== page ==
Author: Juan Gonzalez
Release Date: 2011-05-31
Genre: Social Science
A sweeping history of the Latino experience in the United States- thoroughly revised and updated. The first new edition in ten years of this important study of Latinos in U.S. history, Harvest of Empire spans five centuries-from the first New World colonies to the first decade of the new millennium. Latinos are now the largest minority group in the United States, and their impact on American popular culture-from food to entertainment to literature-is greater than ever. Featuring family portraits of real- life immigrant Latino pioneers, as well as accounts of the events and conditions that compelled them to leave their homelands, Harvest of Empire is required reading for anyone wishing to understand the history and legacy of this increasingly influential group.
LONGLISTED for the 2017 NATIONAL BOOK AWARD FOR FICTION An urgent, essential collection of stories about immigration, broken dreams, Los Angeles gang members, Latin American families, and other tales of high stakes journeys, from the award-winning author of War by Candlelight and At Night We Walk in Circles. Migration. Betrayal. Family secrets. Doomed love. Uncertain futures. In Daniel Alarcón's hands, these are transformed into deeply human stories with high stakes. In "The Thousands," people are on the move and forging new paths; hope and heartbreak abound. A man deals with the fallout of his blind relatives' mysterious deaths and his father's mental breakdown and incarceration in "The Bridge." A gang member discovers a way to forgiveness and redemption through the haze of violence and trauma in "The Ballad of Rocky Rontal." And in the tour de force novella, "The Auroras", a man severs himself from his old life and seeks to make a new one in a new city, only to find himself seduced and controlled by a powerful woman. Richly drawn, full of unforgettable characters, The King is Always Above the People reveals experiences both unsettling and unknown, and yet eerily familiar in this new world.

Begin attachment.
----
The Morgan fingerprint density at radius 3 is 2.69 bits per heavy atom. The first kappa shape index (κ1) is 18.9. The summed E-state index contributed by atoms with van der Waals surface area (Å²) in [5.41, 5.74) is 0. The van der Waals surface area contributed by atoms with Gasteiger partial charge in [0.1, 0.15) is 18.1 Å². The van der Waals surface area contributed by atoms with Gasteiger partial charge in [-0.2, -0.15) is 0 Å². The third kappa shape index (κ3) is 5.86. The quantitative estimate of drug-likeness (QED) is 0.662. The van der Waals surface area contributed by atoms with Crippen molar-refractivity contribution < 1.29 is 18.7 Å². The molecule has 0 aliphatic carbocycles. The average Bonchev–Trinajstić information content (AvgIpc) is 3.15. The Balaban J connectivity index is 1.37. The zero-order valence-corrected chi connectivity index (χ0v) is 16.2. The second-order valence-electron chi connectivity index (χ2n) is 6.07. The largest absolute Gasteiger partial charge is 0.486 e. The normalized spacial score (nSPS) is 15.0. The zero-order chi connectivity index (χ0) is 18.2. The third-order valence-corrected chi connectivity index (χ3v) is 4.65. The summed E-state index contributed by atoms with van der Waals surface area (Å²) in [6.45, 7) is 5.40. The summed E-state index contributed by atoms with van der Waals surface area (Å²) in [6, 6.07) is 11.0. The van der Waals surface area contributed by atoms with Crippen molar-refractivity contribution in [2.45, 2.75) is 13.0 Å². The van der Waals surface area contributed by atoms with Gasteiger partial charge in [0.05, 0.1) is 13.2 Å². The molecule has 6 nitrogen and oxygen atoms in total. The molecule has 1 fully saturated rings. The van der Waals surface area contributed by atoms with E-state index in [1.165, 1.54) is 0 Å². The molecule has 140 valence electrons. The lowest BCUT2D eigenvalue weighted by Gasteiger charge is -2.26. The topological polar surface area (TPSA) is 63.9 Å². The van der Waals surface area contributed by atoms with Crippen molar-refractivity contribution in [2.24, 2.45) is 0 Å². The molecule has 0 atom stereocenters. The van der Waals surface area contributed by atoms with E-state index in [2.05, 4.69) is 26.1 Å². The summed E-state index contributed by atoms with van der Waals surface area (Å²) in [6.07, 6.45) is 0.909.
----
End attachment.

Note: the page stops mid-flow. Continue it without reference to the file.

Author: Anand Giridharadas
Publisher: W. W. Norton & Company
Release Date: 2014-05-05
Genre: Social Science
Describes how a Bangladeshi immigrant, shot in the Dallas mini mart where he worked in the days after September 11 in a revenge crime, forgives his assailant and petitions the State of Texas to spare his attacker the death penalty. 20,000 first printing.
On May 14, 2003, a familiar risk-filled journey, taken by hopeful Mexican immigrants attempting to illegally cross into the United States, took a tragic turn. Inside a sweltering truck abandoned in Texas, authorities found at least 74 people packed into a "human heap of desperation." After months of investigation, a 25-year-old Honduran-born woman named Karla Chavez was found responsible for leading the human trafficking cell that led to this grisly tragedy in which 19 people died. Through interviews with survivors who had the courage to share their stories and conversations with the victims' families, and in examining the political implications of the incident for both U.S. and Mexican immigration policies, Jorge Ramos tells the story of one of the most heartbreaking episodes of our nation's turbulent history of immigration.
Author: Ann Bausum
Publisher: National Geographic Books
Release Date: 2009
Genre: Juvenile Nonfiction
An award-winning author examines the history of American immigration--a critical topic in 21st century America--particularly those lesser-known stories of immigrants who were denied entrance into the States or detained for security reasons.
Now a global bestseller, the remarkable life of Rigoberta Menchú, a Guatemalan peasant woman, reflects on the experiences common to many Indian communities in Latin America. Menchú suffered gross injustice and hardship in her early life: her brother, father and mother were murdered by the Guatemalan military. She learned Spanish and turned to catechistic work as an expression of political revolt as well as religious commitment. Menchú vividly conveys the traditional beliefs of her community and her personal response to feminist and socialist ideas. Above all, these pages are illuminated by the enduring courage and passionate sense of justice of an extraordinary woman.